This short extension to northeastern BC completes the Ultimate British Columbia birding tour! A flight from Vancouver takes us across the Rocky Mountains and the Continental Divide to a region of the province that shares more birds with areas to the east than the rest of the province.
Here we walk the mixed boreal forests for a number of warblers, including Ovenbird, Magnolia Warbler, Mourning Warbler, Black-throated Green Warbler, Black-and-White Warbler, and more. We also hope to find American Three-toed or Black-backed Woodpecker in the coniferous forests. Upland Sandpiper will also be a target in some of the open areas.
If road and snow conditions allow we will venture to Pink Mountain, an isolated mountain range north of Fort St. John. Here we have the best chance to find Rock Ptarmigan in BC and will look for other tundra species such as Horned Lark and American Pipit. The views across the boreal forest below are also spectacular!
Join us on this exciting tour to another part of this very diverse province!
Day 1: Travel to Fort St. John
Our Ultimate British Columbia: Boreal Extension birding tour begins in Vancouver on the final morning of our Coast & Grasslands tour. We begin with a short flight in the morning to Fort St. John. We will gather our vehicles and begin our exploration the pleasant countryside, forests and wetlands of the Peace River valley. Night in Fort St. John.
Days 2 - 3: Peace River area
On our first morning we begin in earnest to track down boreal songbirds in the mixed woodlands near Fort St. John. The songs of “eastern” birds like Blue-headed Vireo, Black-throated Green and Cape May Warbler seem out of place here, yet they are three of many “Peace River specialties” that cross over from the boreal forest only in this part of the province. This part of the tour will focus on seeing as many of these species as possible and if the timing is right we’ll catch the shorebird migration in prime season, with eastern species like White-rumped Sandpiper a possibility.
Beatton Provincial Park with its numerous boreal species will offer an exciting morning of birding. Blue Jays, Common Grackles, Broad-winged Hawks and other raucous birds welcome us in the mixed woods. In aspen stands we’ll be on the lookout for Connecticut Warbler, Pileated Woodpecker and Yellow-bellied Sapsucker. The resonant song of Ovenbird will ring out, with more cryptic notes from other species like Black-and-white Warbler, American Redstart and Tennessee Warbler providing a backdrop. Scoping out Charlie Lake for scoters, loons, grebes and other migrating waterfowl will round out a diverse morning of birding.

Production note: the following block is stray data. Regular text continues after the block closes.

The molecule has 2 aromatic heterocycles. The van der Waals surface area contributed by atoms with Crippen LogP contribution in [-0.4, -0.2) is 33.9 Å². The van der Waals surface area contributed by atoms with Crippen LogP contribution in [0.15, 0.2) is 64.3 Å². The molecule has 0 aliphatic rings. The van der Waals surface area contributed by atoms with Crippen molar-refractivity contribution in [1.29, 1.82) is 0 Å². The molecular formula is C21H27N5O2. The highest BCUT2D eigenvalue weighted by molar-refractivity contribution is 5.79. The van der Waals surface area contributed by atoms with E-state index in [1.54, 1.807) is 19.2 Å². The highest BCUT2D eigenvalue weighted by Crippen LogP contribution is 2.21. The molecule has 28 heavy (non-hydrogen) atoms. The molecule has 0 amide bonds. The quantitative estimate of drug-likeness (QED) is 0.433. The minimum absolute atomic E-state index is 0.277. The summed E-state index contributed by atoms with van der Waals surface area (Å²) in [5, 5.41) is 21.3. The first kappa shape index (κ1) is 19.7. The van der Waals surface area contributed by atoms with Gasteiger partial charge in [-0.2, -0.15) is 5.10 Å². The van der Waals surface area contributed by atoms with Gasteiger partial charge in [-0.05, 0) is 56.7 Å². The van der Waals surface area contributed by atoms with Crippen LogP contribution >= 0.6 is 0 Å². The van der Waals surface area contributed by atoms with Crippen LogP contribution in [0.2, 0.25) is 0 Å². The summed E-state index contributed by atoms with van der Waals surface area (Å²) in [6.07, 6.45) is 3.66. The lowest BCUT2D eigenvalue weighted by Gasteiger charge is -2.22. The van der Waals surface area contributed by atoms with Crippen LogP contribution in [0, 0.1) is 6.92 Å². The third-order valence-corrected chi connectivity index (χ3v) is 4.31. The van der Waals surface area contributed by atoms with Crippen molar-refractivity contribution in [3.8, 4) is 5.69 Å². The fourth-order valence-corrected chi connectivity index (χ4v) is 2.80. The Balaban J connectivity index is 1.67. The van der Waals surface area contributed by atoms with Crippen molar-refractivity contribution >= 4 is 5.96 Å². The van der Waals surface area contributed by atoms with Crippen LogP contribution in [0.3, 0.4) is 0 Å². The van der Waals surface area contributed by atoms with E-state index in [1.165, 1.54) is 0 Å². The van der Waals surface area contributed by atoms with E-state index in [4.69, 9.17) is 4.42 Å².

To the south of Fort St. John we visit a site where Ruby-throated Hummingbird can be found. Nearby slopes conceal singing Canada Warbler and with some perseverance we admire these gorgeous birds. A hidden wetland be home to a pair of Hooded Mergansers. In grasslands and riparian areas further south toward Dawson Creek we will be on the lookout for Upland Sandpiper, LeConte’s Sparrow and Philadelphia Vireo among other species that have their stronghold in this part of the province.
Mountain conditions have a chance to influence our schedule but if there is a low snowpack we may try to access a higher elevation site that offers exciting possibilities, with the main targets being Rock Ptarmigan and Stone’s Sheep. Other species include Fox Sparrow, American Pipit, Horned Lark, Willow Ptarmigan, Townsend’s Solitaire, Golden-crowned Sparrow, and with much luck Bohemian Waxwing, Gray-cheeked Thrush, White-tailed Ptarmigan, Smith’s Longspur, Brewer’s “Timberline” Sparrow and Bay-breasted Warbler.
Up in the north other wildlife abounds and we might see mammals such as moose, black bear, groundhog, and the prairie subspecies of white-tailed deer. Nights in Fort St. John.
Day 4: Departure
Our short extension to the boreal forests of British Columbia concludes today after 3 very enjoyable days of birding. You can depart anytime. There are regular flights to Calgary and Vancouver connecting to destinations further afield.
Departures & Prices
Tour Price Includes
- 3 nights accommodation
- All breakfast and lunches
- Internal flight from Vancouver to Fort St. John
- Ground transportation in minivans or SUVs
- 1 guide with 4 - 5 participants, 2 guides in 2 vehicles with 6 - 10 participants
- All park, conservation and entrance fees
Tour Price Does Not Include
- Flights to Vancouver and home from Fort St. John
- Evening meals
- Travel Insurance
- Items of a personal nature
- Taxes (5% GST)
What to Expect
What to Expect
You can expect early mornings on the two mornings of this tour to get our best birding in.
Walking conditions are easy to moderate; most birding is done from roads and well-marked trails. The walking on Pink Mountain will be more rough, but the pace will be easy.
Around noon time we stop for a picnic lunch. The weather in this part of British Columbia can be highly variable, from cool and rainy/snowy to sunny and warm. Insect repellent is recommended.
In the evening, we usually arrange to go to a local restaurant. During this time we discuss the day’s activities and review the list of birds seen and heard.
Even though we cannot guarantee a sighting of the animals below, we feel quite confident that an encounter with the ones listed below is quite likely.
- Upland Sandpiper
- Rock Ptarmigan
- Yellow-bellied Sapsucker
- Ruby-throated Hummingbird
- Canada Warbler
- Cape May
- Black-throated Green Warbler
- Tennessee Warbler
- Black-and-White Warbler
- Horned Lark
- American Pipit
- Baltimore Oriole
Past Tour Checklists
Past Tour Checklists
View the list of birds and other wildlife we encountered on our past tours.